by Dawn Holt Lauber
This past June, the church I serve – a multigenerational congregation of long-term families – received a Vital Worship Grant from the Calvin Institute of Christian Worship and the Lilly Foundation. The grant funds a year-long project in which our church will seek to enhance our commitment to intergenerational worship through the Psalms and the creative worship arts – from the visual and song, to drama and the written word. The first post can be found here.
Psalm 121, my church’s “summer Psalm”, is in many ways a prayer for the individual calling out from a personal setting and experience: I lift my eyes, where is my help? By God’s invitation, we are given the privilege and freedom to offer particular and specific petitions like Psalm 121 or Psalm 18:6, “In my distress I called to the Lord; I cried to my God for help. From his temple he heard my voice; my cry came before him, into his ears.”
We desire this intimacy with God, the comfort and confidence of knowing that we have his undivided attention. A confidence that isn’t self-serving or ambitious, but a confidence marked by humility and constancy. We are encouraged by Paul in Philippians 4:6 to “not be anxious about anything, but in every situation, by prayer and petition, with thanksgiving, present your requests to God.”
From the benefit of our individual petitions, we can boldly pray as a church and as a family Psalm 67: “Let the peoples praise you, O God. Let the nations be glad and sing for joy.” We, as the church, believe our help comes from the Lord. We have felt his protection from the sun and moon, so now we can ask for His graciousness, his blessing, the light of his face to shine all over us.
Psalm 67 is my church’s Psalm for autumn and our season of thanksgiving and song. From September to November we have sought the discipline of thanksgiving through the singing of beloved hymns of the faith (Great is Thy Faithfulness, Guide me o Thou Great Jehovah, Praise to the Lord, the Almighty, Amazing Grace) and the memorizing of Psalm 67.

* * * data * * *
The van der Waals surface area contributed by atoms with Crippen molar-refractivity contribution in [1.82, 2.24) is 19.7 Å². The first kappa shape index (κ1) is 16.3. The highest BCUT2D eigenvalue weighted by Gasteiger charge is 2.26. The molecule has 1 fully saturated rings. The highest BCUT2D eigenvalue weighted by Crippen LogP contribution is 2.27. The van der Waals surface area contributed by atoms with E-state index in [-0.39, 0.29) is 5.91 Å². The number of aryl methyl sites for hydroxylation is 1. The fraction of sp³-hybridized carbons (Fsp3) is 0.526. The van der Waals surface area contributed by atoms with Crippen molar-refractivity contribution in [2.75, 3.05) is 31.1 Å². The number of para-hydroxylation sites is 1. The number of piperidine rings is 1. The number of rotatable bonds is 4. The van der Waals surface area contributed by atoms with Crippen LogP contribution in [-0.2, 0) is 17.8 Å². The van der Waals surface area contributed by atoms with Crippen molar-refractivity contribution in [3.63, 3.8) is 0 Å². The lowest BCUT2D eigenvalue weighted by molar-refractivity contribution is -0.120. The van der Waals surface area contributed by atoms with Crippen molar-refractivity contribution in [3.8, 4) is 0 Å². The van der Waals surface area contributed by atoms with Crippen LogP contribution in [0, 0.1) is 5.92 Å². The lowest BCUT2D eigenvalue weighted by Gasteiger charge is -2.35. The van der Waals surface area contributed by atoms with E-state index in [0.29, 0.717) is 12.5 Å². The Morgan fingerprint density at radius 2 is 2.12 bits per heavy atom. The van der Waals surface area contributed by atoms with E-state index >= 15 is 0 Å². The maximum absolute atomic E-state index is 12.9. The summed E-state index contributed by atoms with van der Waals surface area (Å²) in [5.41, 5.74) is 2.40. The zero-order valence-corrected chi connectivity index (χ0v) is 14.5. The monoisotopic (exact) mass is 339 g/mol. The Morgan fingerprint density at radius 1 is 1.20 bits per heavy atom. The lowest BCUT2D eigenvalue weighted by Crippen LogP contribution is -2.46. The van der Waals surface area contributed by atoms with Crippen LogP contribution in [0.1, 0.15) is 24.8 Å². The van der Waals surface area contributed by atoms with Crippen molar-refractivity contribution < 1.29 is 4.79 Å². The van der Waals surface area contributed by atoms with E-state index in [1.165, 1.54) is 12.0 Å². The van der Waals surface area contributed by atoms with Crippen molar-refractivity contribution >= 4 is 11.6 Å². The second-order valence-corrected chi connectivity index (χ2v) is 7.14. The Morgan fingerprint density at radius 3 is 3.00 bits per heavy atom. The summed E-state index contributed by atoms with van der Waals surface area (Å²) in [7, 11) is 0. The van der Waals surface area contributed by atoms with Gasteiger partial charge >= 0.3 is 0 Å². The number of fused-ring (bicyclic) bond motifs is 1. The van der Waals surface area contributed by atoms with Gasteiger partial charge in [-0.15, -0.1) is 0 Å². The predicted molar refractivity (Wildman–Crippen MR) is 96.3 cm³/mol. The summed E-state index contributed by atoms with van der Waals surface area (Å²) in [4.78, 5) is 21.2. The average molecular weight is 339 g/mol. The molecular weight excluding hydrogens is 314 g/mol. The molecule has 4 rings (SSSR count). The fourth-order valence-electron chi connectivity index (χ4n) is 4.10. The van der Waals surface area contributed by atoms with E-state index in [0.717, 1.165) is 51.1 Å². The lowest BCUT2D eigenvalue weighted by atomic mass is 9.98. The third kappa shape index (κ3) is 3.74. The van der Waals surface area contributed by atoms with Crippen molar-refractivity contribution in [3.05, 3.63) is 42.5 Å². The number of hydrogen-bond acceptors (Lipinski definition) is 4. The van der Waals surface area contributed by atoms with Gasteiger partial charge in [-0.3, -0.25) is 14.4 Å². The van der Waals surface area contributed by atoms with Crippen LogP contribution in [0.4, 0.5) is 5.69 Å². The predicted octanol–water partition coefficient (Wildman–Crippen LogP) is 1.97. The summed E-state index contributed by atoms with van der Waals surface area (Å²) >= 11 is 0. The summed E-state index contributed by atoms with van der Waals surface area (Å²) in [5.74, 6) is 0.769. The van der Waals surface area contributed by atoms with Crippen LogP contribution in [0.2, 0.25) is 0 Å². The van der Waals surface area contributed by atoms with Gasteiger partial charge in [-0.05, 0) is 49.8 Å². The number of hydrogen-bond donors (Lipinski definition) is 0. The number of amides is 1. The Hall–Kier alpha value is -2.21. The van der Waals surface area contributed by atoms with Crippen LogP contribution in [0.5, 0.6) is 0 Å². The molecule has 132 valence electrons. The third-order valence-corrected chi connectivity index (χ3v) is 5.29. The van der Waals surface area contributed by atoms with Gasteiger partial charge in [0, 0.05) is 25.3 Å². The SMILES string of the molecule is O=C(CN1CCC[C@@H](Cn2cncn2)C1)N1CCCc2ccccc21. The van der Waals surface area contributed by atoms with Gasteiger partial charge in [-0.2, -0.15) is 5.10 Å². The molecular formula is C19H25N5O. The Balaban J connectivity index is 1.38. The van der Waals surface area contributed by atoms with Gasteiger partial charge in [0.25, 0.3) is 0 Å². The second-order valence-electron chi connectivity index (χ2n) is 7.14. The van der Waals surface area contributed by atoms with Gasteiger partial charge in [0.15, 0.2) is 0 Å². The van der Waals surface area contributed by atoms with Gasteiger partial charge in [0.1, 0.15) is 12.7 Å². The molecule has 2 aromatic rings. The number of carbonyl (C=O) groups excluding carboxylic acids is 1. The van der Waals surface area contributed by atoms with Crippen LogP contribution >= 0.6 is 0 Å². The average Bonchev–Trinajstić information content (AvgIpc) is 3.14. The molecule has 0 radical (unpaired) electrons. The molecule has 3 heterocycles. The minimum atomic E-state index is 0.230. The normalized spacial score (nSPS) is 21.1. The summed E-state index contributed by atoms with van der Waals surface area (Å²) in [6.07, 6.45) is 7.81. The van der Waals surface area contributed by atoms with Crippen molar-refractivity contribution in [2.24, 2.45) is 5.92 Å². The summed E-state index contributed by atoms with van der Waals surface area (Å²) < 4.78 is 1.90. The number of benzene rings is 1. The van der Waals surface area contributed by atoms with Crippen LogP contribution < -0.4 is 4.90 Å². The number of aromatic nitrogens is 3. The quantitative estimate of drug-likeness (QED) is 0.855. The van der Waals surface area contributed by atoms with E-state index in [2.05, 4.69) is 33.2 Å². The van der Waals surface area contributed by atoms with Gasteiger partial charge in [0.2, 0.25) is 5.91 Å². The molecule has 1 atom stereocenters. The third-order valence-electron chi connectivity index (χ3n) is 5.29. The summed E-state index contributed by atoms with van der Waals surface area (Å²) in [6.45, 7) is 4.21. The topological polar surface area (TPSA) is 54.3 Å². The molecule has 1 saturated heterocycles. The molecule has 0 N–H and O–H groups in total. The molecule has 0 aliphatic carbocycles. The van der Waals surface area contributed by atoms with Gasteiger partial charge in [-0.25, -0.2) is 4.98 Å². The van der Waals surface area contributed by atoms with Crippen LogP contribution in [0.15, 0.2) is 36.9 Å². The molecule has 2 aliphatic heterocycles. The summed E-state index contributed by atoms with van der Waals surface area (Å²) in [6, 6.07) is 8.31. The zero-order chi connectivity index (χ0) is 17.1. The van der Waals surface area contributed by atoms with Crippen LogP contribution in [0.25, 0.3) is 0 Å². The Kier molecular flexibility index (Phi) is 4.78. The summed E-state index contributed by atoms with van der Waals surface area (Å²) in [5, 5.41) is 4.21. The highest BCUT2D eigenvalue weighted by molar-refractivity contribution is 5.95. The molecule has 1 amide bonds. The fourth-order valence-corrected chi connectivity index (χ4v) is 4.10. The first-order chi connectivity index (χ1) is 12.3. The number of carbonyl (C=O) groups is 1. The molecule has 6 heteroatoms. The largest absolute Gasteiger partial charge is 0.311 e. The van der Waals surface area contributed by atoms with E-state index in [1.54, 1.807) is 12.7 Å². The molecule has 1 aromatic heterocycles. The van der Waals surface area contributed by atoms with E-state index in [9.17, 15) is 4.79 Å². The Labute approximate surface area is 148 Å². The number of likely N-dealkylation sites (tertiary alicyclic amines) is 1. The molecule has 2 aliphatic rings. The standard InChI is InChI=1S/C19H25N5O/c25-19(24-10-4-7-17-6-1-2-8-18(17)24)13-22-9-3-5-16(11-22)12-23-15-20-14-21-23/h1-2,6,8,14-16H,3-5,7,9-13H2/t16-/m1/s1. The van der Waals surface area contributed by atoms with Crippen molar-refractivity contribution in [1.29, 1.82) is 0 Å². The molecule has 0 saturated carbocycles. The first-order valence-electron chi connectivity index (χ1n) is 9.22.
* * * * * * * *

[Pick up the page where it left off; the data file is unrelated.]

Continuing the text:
Perhaps you are in a season of great need and you are lifting your eyes to the hills seeking the mercy of the Lord. Perhaps you are in a season of answered prayer and need a reminder to give thanks to the Lord. May the benefits of a solitary prayer like Psalm 121, and a collective prayer like Psalm 67, be our guiding words this week of Thanksgiving.
As we gather with family and friends round tables and in living rooms, may we offer with one another assurance – our help comes from the Lord, maker of heaven and earth, who will not let us stumble. And likewise, as we drop people off at the airport or bring them back to college or get in cars to travel the distance, may we turn to each other saying – May God be gracious to you, may God bless you, may His shine upon you.
Dawn Holt Lauber is a professional singer and recording artist. She has served as the Director of Worship at Glen Ellyn Evangelical Covenant Church in Glen Ellyn, IL, as well as on worship teams for Triennial, and the East Coast and Central Conferences. She is the project manager for the Calvin grant. This post continues a series on worship in an intergenerational context.